- Hardcover: 370 pages
- Publisher: Putnam Adult (December 27, 1999)
- Language: English
- ISBN-10: 0399145710
- ISBN-13: 978-0399145711
- Product Dimensions: 6.2 x 1.2 x 9.2 inches
- Shipping Weight: 1.4 pounds (View shipping rates and policies)
- Average Customer Review: 9 customer reviews
- Amazon Best Sellers Rank: #2,638,361 in Books (See Top 100 in Books)
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There's Still a Person in There: The Complete Guide to Treating and Coping with Alzheimer's Hardcover – December 27, 1999
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From Publishers Weekly
Alzheimer's disease strikes some 250,000 Americans annually, the editors maintain, and an estimated 2.4 million people care for the several million people who have the disease. What makes caring for someone with Alzheimer's particularly difficult is the transformation the victims undergo. As this book evidences through its case histories, people with Alzheimer's become almost unrecognizable: a quiet, shy person will suddenly shout in the middle of the street for hours at a time; a well-groomed woman will forget about showering and insist on wearing the same article of clothing for days at a time. Still, there is some cause for optimism, claim the authors (Castleman wrote Nature's Cures, Naythons is a physician and Gallagher-Thompson cared for her ailing mother). Diagnosis and treatment has changed over the past decade, so that with proper medication and a different approach by caregivers and health-care professionals, Alzheimer's sufferers can be made comfortable, which in turn helps their families. The case studies provide insights into the stages from diagnosis through progression of the disease. Practical information on new drug therapies, alternative treatments, tips on evaluating residential facilities as well as an appendix of other resources make this an indispensable guide for patients, caregivers and anyone who must deal with Alzheimer's disease.
Copyright 1999 Reed Business Information, Inc.
From Library Journal
More than 70 percent of the two to four million people diagnosed with Alzheimer's disease are cared for at home by family members, often until the disease's final stages. Numerous books for caregivers have appeared over the last decade, but the need for high-quality publications continues. This book's authorsACastleman, a health journalist, Dolores Gallagher-Thompson, a psychologist specializing in caregiving, and Matthew Naythons, a physician turned Internet entrepreneurAhave gathered the latest research on the causes, diagnosis, current and potential treatments for Alzheimer's and communicated these findings clearly and intelligibly. Essential information on getting a diagnosis, coping with behavioral changes, medications, and sources of support and assistance is provided. Such material is available elsewhere in greater detail (Nancy Mace and Peter Rabin's The 36-Hour Day, 3d ed., LJ 7/99); however, the authors emphasize the importance of families caring for themselves as well in order to avoid the physical and emotional tolls unrelieved caregiving can take. Stories of culturally and ethnically diverse families coping successfully with Alzheimer's plus an extensive bibliography and resource list increase the volume's reader-friendliness. A valuable addition to Alzheimer's and caregiving collections.AKaren McNally Bensing, Benjamin Rose Inst. Lib., Cleveland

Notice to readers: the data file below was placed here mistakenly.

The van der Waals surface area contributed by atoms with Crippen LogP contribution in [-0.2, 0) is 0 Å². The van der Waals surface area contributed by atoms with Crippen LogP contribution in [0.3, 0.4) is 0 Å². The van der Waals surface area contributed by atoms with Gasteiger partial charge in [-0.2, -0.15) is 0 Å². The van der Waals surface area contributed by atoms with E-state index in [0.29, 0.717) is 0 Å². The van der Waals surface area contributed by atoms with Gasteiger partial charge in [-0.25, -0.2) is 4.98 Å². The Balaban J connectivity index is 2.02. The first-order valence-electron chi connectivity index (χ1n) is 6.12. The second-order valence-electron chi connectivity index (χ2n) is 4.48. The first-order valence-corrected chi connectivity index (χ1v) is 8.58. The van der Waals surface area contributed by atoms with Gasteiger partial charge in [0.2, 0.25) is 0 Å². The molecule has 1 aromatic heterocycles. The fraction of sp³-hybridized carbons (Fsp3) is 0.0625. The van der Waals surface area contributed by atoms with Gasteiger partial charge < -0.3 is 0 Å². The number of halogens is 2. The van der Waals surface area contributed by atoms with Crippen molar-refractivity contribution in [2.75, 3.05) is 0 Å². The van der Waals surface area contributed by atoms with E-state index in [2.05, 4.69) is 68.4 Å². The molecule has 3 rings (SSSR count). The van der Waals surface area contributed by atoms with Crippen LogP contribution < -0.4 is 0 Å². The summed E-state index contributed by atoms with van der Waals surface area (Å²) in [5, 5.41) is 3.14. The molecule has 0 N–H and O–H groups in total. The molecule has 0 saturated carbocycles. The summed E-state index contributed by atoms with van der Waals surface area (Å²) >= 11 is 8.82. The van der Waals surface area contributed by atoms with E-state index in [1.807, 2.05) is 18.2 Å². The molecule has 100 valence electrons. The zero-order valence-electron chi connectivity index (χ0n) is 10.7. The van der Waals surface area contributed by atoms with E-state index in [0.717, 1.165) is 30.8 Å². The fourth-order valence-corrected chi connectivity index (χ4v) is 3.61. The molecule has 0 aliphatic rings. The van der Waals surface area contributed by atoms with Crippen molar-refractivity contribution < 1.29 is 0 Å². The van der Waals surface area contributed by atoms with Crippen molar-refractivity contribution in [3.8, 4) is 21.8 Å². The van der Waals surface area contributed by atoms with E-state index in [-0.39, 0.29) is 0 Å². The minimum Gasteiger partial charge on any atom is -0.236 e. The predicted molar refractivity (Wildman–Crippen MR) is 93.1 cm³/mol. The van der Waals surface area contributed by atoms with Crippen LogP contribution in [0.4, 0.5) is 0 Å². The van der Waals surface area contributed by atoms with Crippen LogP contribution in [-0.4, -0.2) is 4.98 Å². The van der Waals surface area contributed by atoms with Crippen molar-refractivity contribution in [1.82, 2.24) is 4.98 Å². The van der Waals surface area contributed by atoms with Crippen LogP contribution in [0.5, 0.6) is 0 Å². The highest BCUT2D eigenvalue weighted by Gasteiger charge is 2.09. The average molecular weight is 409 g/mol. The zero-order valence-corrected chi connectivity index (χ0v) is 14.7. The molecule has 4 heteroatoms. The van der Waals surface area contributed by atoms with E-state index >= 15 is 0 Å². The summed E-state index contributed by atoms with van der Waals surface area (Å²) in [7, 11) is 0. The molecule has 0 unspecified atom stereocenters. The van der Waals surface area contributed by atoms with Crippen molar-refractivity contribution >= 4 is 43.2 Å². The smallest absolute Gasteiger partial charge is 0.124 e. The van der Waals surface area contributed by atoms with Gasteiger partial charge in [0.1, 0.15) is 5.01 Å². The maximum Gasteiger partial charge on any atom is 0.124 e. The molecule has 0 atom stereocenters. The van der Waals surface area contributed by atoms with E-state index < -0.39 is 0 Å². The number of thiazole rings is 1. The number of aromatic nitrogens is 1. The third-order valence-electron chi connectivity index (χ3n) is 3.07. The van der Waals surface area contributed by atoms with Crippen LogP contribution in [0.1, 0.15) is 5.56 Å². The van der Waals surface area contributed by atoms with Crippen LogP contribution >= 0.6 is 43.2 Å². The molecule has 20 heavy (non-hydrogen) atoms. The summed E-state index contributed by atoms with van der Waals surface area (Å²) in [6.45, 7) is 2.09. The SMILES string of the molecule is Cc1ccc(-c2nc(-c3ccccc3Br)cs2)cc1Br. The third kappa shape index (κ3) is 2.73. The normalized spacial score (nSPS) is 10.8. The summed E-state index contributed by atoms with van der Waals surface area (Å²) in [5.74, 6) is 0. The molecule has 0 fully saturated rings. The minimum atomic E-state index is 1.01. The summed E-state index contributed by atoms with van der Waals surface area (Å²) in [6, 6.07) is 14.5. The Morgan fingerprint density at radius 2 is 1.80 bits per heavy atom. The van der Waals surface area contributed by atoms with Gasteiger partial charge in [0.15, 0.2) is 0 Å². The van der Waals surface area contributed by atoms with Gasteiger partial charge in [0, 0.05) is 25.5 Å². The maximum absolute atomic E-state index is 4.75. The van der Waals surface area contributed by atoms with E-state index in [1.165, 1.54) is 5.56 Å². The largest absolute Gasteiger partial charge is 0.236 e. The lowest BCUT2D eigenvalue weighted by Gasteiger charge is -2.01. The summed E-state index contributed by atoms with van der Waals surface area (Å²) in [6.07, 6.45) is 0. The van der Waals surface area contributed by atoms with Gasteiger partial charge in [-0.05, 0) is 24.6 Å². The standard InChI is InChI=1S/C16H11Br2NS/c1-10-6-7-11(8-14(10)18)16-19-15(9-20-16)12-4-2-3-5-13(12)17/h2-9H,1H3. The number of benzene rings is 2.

Copyright 1999 Reed Business Information, Inc.
Top customer reviews
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Reading the stories prepared me for what I might expect to see my father go through, and also told of experiences to which I could relate: hey, that happened to me and my dad too! I felt so much less alone.
The chapters of medical information gave me the background necessary to understand this awful disease and the physical changes that my father was experiencing. I highly recommend this book to anyone dealing with Alzheimer's.
-Jacqueline Marcell, Author 'Elder Rage, or Take My Father... Please! How to Survive Caring for Aging Parents', International Speaker on Eldercare & Alzheimer's
I found it interesting, and not as dry and dull as I had expected. I had a hard time putting it down even though MANY situations describe my family's case very closely and it hit near to my heart.
I recommend this book, even over the 36 HOUR DAY, as very informative. I particularly appreciated the personal stories, but did not care for the technical aspects described. I did learn a lot, and if you are not sure of your "person's" diagnosis, I feel this book just might help you figure out what is wrong. It made me more sure of the dx Alzheimers and skeptical of the dementia diagnosis by some and the nothing wrong diagnosis by other family members.
Good Luck and Lots of Love from me to all who need this book.